Netanyahu thanks Mossad chief for purchasing coronavirus medical gear

The Mossad received heavy criticism for its purchases in late March after a covert operation accidentally brought 100,000 incomplete coronavirus test kits to Israel from an unidentified Gulf state.

Prime Minister Benjamin Netanyahu meets with Head of Mossad Yossi Cohen (photo credit: HAIM ZACH/GPO)
Prime Minister Benjamin Netanyahu meets with Head of Mossad Yossi Cohen
(photo credit: HAIM ZACH/GPO)
Prime Minister Benjamin Netanyahu met with Mossad director Yossi Cohen on Sunday evening and thanked him for his time leading the joint procurement command center, ahead of its transfer to the Health Ministry on Tuesday.
During his time leading the command center, Cohen was responsible for purchasing massive quantities of medical supplies and personal protective equipment as a part of Israel's fight against the coronavirus pandemic.
Netanyahu summed up Cohen's performance over the past two-and-a-half months, saying "Iwant to thank you first. I charged you, Yossi, along with the Defense Ministry, to handle procurement and stocking. You've done it exceptionally well – the results speak for themselves.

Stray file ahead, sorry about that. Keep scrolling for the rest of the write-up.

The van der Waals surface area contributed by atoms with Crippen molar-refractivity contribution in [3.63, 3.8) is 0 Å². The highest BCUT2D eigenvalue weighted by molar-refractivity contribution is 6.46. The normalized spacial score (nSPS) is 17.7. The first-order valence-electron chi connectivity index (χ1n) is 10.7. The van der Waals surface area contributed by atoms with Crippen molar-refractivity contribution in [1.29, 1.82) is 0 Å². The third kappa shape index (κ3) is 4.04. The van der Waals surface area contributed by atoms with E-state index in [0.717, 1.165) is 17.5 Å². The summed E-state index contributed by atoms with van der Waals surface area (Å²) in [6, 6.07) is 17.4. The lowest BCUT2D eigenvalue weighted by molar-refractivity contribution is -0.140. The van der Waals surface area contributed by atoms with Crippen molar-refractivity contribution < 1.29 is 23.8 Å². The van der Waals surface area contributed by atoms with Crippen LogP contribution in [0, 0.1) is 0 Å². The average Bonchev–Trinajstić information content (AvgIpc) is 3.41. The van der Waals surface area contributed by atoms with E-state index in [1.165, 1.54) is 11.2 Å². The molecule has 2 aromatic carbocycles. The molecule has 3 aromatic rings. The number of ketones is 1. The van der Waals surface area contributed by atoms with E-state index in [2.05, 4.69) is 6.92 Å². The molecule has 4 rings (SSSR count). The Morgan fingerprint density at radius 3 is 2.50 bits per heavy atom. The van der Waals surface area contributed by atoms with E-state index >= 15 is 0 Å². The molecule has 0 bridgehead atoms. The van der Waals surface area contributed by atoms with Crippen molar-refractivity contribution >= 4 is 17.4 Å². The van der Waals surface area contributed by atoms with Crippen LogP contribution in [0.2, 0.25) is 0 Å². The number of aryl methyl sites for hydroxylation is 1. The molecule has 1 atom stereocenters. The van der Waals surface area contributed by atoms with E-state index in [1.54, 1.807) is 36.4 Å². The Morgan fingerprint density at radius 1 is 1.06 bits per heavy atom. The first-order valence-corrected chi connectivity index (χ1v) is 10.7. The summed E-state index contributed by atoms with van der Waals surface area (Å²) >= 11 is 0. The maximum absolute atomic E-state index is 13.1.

"We are currently passing the torch, we do not know what a day child, we do not know what the next day, or the next month, will bring. Since you have acquired the experience, remember it, we may need it again. The citizens of Israel and I thank you for your excellent work."
Despite Netanyahu's praise, the Mossad received heavy criticism for its purchases in late March after a covert operation accidentally brought 100,000 incomplete coronavirus test kits to Israel from an unidentified Gulf state.
The Jerusalem Post confirmed that tests had been purchased with consent from both sides, but lacked the chemical reagents needed to perform a full test.
Al Jazeera quoted a source at Reuters who said the kits came “from one of the Gulf states” that do not recognize Israel “but coordinates with it at low level on issues related to security challenges in the region, such as Iran.”

In the last few years, Oman, Saudi Arabia and the United Arab Emirates have had some contact with Israel, although ties have not been formalized.
The reagents that were missing from the tests would only arrive over three weeks later, in a shipment from South Korea.

Maayan Jaffe-Hoffman and Yonah Jeremy Bob contributed to this article.